As the pandemic progressed, more data about HIV-positive patients became available and the equal risk perceived in HIV- and SARS-CoV-2 coinfected individuals was turning around a misperception. The key predictors for poor outcomes of COVID-19 mentioned (i.e., age and comorbidities) in the dual viral infection remained being the same ones as seen for SARS-CoV-2 exclusive infection [56][75][76]. Nevertheless, in the light of new research arose, advanced immunodeficiency and uncontrolled HIV-infection, previously underestimated as risk factors by some studies [60], were now well established as possible determinants of severity of COVID-19, showing increased rates of hospitalization and death [39][77][78]. Furthermore, lymphopenia in severe COVID-19 was prognostic of poor outcomes [26][79], so it would be logical to assume that immunodeficiency (defined as CD4 count <350/µL) during admission in PLWH was associated with COVID-19 death. Special mention to Hoffmann and collaborators’ study who did not find any significant association between severity of COVID-19 and a detectable HIV RNA, a prior AIDS-defining illness or TDF, as we mentioned before, but they did find it for a CD4+ T cell nadir of <200/µL and a current CD4+ T cells count <350/µL [66].
    Boulle and collaborators performed a large-scale population cohort study in Western Cape, South Africa, finding a two-fold and almost a three-fold increased risk of mortality from COVID-19 for patients coinfected with HIV and active TB, respectively [39]. In PLWH, this greater risk was found even in patients aged younger than 50 years and independently of their viral suppression [39]. However, a high prevalence of comorbidities in deceased PLWH could be acting as a confounding factor [39]. Another study came to similar conclusions with regards to COVID-19 mortality and comorbidities in HIV and/or TB co-infected population: HIV, TB or both diseases were highlighted not to be the most common risk factors in comparison to older age and other comorbidities, such as diabetes and hypertension, in individuals dying from COVID-19 [80]. Nevertheless, HIV-infected individuals should not be considered to be protected from severe COVID-19. They must receive the same therapeutic approach applied to general population, and even be prioritized SARS-CoV-2 vaccination [65][78].
    On the other hand, when considering TB-SARS-CoV-2 coinfection, it seemed evident that environmental conditions surrounding people who suffered most from TB were the best breeding ground for them to also be affected by the COVID-19 pandemic [81]. In addition, both TB and COVID-19 were respiratory infections, transmitted mainly by close contacts, and with similar symptoms. They might interplay reciprocally, but they were quite different: TB could be a chronic disease with patients coughing for a minimum of a couple of weeks, whereas COVID-19 had a quick onset. A differential diagnosis between both infections was possible and simple when healthcare providers were well-trained [34].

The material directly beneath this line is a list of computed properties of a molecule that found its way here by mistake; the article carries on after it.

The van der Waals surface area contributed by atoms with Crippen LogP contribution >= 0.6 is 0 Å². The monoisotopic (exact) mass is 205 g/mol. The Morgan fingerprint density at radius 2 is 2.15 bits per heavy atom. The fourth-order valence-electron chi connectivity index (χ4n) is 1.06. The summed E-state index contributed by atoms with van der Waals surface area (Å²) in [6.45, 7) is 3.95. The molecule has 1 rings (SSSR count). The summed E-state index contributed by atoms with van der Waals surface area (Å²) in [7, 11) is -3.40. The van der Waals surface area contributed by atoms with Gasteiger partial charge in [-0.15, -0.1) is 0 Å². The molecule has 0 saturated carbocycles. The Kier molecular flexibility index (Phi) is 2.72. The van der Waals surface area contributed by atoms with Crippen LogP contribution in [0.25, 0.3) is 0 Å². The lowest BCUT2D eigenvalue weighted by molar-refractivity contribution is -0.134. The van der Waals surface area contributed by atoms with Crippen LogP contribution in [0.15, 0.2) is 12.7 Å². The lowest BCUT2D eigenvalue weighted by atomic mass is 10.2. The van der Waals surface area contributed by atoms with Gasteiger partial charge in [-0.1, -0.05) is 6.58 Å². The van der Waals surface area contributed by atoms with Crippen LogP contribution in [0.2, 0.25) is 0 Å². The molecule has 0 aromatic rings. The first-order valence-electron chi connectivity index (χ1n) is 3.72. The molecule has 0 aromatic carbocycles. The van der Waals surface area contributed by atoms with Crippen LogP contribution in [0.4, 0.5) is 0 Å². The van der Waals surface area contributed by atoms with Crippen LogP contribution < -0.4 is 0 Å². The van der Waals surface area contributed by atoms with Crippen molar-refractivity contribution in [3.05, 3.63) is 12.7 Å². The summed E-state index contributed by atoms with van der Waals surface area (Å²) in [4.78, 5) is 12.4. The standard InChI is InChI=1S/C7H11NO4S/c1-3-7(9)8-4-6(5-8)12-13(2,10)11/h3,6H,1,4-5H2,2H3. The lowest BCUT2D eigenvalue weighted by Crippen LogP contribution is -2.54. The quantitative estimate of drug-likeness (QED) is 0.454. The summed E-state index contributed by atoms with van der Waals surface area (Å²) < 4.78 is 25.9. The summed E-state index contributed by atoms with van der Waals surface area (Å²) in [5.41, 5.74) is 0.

COVID-19 pneumonia may contribute to TB progression, whereas pulmonary TB impact the lungs’ function, so co-infection with SARS-CoV-2 might worsen COVID-19 prognosis itself. Tuberculosis could intensify COVID-19 by two hypothesized ways: impairing immune responses and increasing angiotensin converting enzyme 2 receptor expression in respiratory epithelial cells [46]. A meta-analysis performed by Tamuzi and collaborators found that TB was a risk factor for COVID-19 severity and even mortality, regardless HIV status [82]. However, case series did not report any contribution of COVID-19 to TB pathogenesis, so their reciprocal influence could not be excluded or confirmed [83][84].
    When combining environmental and pathogenic issues, studies reported a higher expected probability of long-term effects of the pandemic in people with TB, TB-HIV coinfection or chronic lung disease [85]. A recent meta-analysis considering dual infection, either TB and HIV, showed an increased risk of mortality for the former, but a comparable clinical outcome of COVID-19 in patients with or without this latter infection [86]. Similarly, another study in Nigeria pointed to a higher mortality rate in states with high TB prevalence (with a weak association though), and the opposite finding for HIV infection: a negative correlation between HIV prevalence and COVID-19 mortality [87]. However, other reviews, even those aimed at children, did not find a significant risk factor for severe COVID-19 in pre-existing respiratory diseases [88]. Furthermore, our collection of specific case series after the literature review (Supplementary File S4), did not show any significant difference at clinical management or future scenario of healing. In four out of five cases, the clinical assessments to investigate COVID-19 facilitated the identification of pre-existing TB and/or HIV. HIV and TB co-infection was known but uncontrolled in only one case [89]. In addition, both infections were previously unidentified and simultaneously diagnosed in two out of all cases [90][91].